September 8, 2003
ATLANTA Most colleges wrote him off as too small to play quarterback. Some wanted him to play defensive back or return kicks. But Reggie Ball, infused with confidence from his father since he was born, refused. He wanted a chance to play quarterback, the position he'd played since he was a youngster, since he beat out the coaches' sons, since he'd led his youth football team to a national title in 1994. He felt he deserved a chance. Late in his recruitment, only Georgia Tech, Auburn and Florida State, among the high-profile Division I-A programs, were willing to give him even that. Then FSU backed off. Then Auburn, one phone call away from landing the 5-11, 192-pounder, stopped calling. All that was left was home-state Tech and Chan Gailey, who was so impressed by the youngster's speech at a high school awards ceremony that he gushed about him to all of his assistants. And even Gailey had his doubts about Ball playing QB in college, telling media members before fall practice that Ball would be considered as a kick returner if his first choice didn't work out. I'd be lying, Gailey said, if I said it was a lock at quarterback. Then Ball changed all that. He won the starting job in August with his strong decision-making and infectious confidence. He provided a spark, something desperately missing from incumbent A.J. Suggs and one-time projected starter Damarius Bilbo, something the offense heck, the program needed more than anything else. Gailey often has said that a quarterback in his system needs to be a strong decision-maker, and neither of his options last year did that very well. With the starting job open, it was Ball clearly the No. 4 QB (he also was behind classmate Patrick Carter) entering fall practice who stole the show. Suddenly, the only coach to believe in Ball had embraced him as the starter. Ball more than held his own through the first two games of the season, leading the Yellow Jackets to an improbable 17-3 upset of then-No. 17 Auburn at home. Almost as importantly, the Tech fan base has rallied around the kid, who reminds so many of former Tech great Joe Hamilton. The fans chanted Ball's name and carried him off the field after the Auburn game. He is much more than a quarterback to them. He is the future, a reason to keep watching, keep coming to games, keep being a fan. By his own admission, Ball still has plenty of work to do. His touch on the deep ball is outstanding, but his accuracy on medium throws or while on the run leaves something to be desired. He has the necessary arm strength and mobility, but his size has worked against him. He gets balls tipped at the line of scrimmage, and he has to move to find passing lanes. He's picking up the offense, but Tech is implementing things slowly. From the start, though, it's been a perfect match the quarterback considered too small with the program that desperately needed something big. So far, so good.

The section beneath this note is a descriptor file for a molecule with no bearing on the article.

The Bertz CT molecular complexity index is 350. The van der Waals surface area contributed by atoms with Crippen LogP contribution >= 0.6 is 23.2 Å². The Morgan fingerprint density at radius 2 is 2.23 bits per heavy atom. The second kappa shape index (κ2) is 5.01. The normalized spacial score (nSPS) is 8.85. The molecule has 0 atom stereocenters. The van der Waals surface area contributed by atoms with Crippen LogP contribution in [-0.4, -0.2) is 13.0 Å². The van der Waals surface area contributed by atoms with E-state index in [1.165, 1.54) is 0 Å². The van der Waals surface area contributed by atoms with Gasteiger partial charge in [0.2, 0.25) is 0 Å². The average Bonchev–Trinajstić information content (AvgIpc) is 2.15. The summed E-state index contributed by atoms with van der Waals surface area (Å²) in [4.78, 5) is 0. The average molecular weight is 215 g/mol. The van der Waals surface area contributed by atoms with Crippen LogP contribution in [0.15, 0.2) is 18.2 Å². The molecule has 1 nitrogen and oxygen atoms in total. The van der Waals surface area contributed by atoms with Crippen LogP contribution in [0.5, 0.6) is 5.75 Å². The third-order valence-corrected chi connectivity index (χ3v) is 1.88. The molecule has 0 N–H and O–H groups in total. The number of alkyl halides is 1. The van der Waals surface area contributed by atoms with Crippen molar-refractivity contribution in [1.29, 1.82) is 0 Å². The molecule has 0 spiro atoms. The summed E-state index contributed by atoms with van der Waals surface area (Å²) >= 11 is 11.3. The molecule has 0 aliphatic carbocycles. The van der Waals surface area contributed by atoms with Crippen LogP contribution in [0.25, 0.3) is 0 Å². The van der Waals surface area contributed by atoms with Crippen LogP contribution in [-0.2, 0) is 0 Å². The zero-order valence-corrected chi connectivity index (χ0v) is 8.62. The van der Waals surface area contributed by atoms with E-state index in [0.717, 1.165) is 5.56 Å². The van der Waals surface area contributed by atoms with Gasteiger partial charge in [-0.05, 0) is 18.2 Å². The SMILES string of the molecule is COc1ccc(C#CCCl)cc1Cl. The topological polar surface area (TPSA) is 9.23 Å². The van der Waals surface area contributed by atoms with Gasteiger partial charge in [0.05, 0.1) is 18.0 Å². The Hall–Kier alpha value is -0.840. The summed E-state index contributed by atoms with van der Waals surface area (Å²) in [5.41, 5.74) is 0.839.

Tenuta Earning Large Paychecks One voice towers above all others at Tech practices. It's that of defensive coordinator Jon Tenuta. It's not hard to tell when Tenuta is angry, which is often. He curses. He growls. He screams. Quietly, however, Tenuta continues to establish himself as one of the better defensive coordinators in the nation. In the offseason, Gailey shuffled his staff, leaving Tenuta with just two defensive assistants and giving him even more responsibility. (Tenuta also is coaching defensive backs, as he has at many of his coaching stops.) The move has paid off for the Yellow Jackets in a big way. The guy can flat-out coach, and this might be his best job. While others around the ACC make excuses about youth, inexperience and attrition, Tenuta gives Tech a chance to win week after week by finding quick players and teaching them in a way that enables them to play fast, as coaches like to say. The Jackets have plenty of excuses on defense this fall, but Tenuta hasn't mentioned them. Tech lost two starters (Alfred Malone and emerging star Tony Hargrove) and a top backup (Terron Pullen) to academic problems during the offseason. End Greg Gathers, the school's all-time leader in sacks, was not cleared to play because of his on-going fight with a kidney ailment. Even with three new starters along the line, including a converted linebacker and a true freshman, and two safeties with zero combined starts between them, Tenuta has molded a competitive defense. He never complained once. His only negative uttering in the offseason referred to the fact that the line, which had been together for the final eight games of the 2002 season and all of spring practice, had been broken up. In the first week of the season, he developed an excellent game plan for stopping Brigham Young's pass-happy scheme. In the second week, he crafted and executed a brilliant plan against run-dominant Auburn. The Jackets' awesome performance against the Tigers earned high praise from Gailey. I think that's the best defensive plan and execution of a plan I think I've ever been around, Gailey said. That was great. It was really super. Tenuta, 46, keeps an extremely low profile. He does media interviews only grudgingly and will chew up an unprepared reporter in a heartbeat. He's not on the sidelines during games, which usually keeps the cameras away from him. (ESPN still finds him in the press box occasionally.) His lack of passion for recruiting and his somewhat abrasive personality likely have kept him from getting more interviews for head coaching positions, but he always has had his eye on the NFL anyway. He's well-traveled, having been the defensive coordinator at Marshall, Kansas State, Southern Methodist, Ohio State and North Carolina (2001). UNC coach John Bunting's only good defense in his three seasons in Chapel Hill came with Tenuta running the show. There are conflicting stories behind Tenuta's hasty departure from Carolina, but Gailey clearly understands his importance to Tech. With a $225,000 per year salary, Tenuta is among the highest-paid coordinators in the nation. He's the best-paid assistant in the entire ACC, and he makes $100,000 more than any other Tech aide. Tenuta probably should be getting some kickbacks from all the players he's moved along to the NFL. While he coached the defensive backs at Ohio State, Tenuta at one point had sent every one of his secondary starters to the next level, including first-rounders Shawn Springs, Antoine Winfield, Ahmed Plummer and Nate Clements. During his only year at UNC, he showcased linemen Julius Peppers and Ryan Sims. This fall, he's put the emphasis on linebackers Keyaron Fox and Daryl Smith. Under Tenuta's tutelage, end Eric Henderson also has begun to blossom. Without size or great depth at his disposal the Jackets have redshirt freshmen and true freshmen all over their two-deep Tenuta has relied heavily on movement and blitzes to generate pressure, and he's doing so without leaving his defensive backs all alone. If the Yellow Jackets, counted out defensively before the season started, continue to string together quality performances, maybe Tenuta will even be able to smile.